Celebrating National Fudge Day with the fudge capital of the world

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Published: Jun. 16, 2022 at 2:44 PM EDT|Updated: Jun. 16, 2022 at 4:56 PM EDT
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COLUMBIA, S.C. (WIS) - Did you know the fudge capital of the world is a 3.8 square mile island between the upper and lower peninsulas of Michigan?

Mackinac Island – a National Historic Landmark – has been known for its fudge since the 1880′s.

In honor of National Fudge Day on June 16, Hannah Cumler takes a trip to the island to learn more about the Original Murdick’s Fudge – a shop that’s been making and selling fudge for 135 years.

Bob Benser, the owner of Murdick’s Fudge, says the business started in 1887 when the island’s Grand Hotel, was being built.

The Grand Hotel, located on Mackinac Island, was built in 1887. Known for having the world’s...
The Grand Hotel, located on Mackinac Island, was built in 1887. Known for having the world’s largest porch, the hotel has also welcomed several notable visitors, including 5 U.S. presidents.(Hannah Cumler)

“Mr. Murdick came to Mackinac, he was a sail-maker, and the Grand Hotel hired him to make the awnings,” explains Benser, “So his wife Sara, had all these fudge recipes and she stared Murdick’s fudge, right downtown on the middle of Main Street, on the water.”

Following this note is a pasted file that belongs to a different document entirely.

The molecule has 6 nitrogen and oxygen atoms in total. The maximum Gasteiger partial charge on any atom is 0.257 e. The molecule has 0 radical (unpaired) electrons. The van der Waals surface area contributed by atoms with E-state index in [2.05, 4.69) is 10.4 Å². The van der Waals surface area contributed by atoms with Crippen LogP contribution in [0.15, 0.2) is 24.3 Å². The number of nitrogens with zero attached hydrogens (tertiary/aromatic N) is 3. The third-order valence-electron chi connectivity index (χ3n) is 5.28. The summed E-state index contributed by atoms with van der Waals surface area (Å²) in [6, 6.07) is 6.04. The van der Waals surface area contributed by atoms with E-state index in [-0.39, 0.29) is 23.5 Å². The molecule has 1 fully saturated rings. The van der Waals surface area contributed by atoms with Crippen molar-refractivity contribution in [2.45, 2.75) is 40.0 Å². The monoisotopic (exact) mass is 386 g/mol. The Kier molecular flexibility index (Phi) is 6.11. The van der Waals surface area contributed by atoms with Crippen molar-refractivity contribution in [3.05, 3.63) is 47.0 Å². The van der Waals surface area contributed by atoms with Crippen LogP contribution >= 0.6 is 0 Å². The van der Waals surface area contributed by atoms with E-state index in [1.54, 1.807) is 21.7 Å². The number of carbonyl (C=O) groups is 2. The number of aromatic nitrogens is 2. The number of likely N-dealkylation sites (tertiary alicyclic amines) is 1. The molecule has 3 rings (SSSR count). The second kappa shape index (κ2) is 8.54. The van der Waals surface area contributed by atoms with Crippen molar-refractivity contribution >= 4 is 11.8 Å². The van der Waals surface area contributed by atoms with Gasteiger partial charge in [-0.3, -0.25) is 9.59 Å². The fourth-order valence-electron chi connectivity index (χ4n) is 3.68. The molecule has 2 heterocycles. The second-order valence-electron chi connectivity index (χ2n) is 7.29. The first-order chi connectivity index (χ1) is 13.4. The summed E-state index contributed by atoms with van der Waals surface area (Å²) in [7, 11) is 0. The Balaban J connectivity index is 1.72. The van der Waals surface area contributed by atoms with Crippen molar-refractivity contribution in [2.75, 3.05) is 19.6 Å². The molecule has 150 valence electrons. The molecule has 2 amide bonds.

The Benser family took over the business in the 1960′s and has continued to use the same Murdick family recipe, as well as the same fudge-making process.

From a copper kettle, the fudge is heated to just the right temperature, before it gets laid over a marble table.

The marble surface is important for the cooling process, as it absorbs the heat of the fudge after being poured from the kettle.

After the fudge has thickened, fudge makers use paddles to stroke the fudge back and forth before shaping it into a perfect loaf to slice.

Although involved, the process can be done by fudge makers across the globe, so what makes Mackinac’s fudge better than the rest?

“I think it partly has to do with the conditions up here – they’re perfect for making fudge,” says Benser. “For example, we have stores in Martha’s Vineyard, but it’s different because it’s very humid, so the timing is different.”

Mackinac Island is unique in many ways, aside from its perfect fudge-making conditions.

As some may know, automobiles were banned from the island in the 1880′s and the law remains in place to this day.

This means all transit is done by foot, horse, carriage, or bicycle.

Given that Murdick’s ships across the country (and Canada), fudge is likely to travel by horse, boat, and truck, before it arrives on your doorstep.

For more on the Original Murdick’s Fudge, visit its website:

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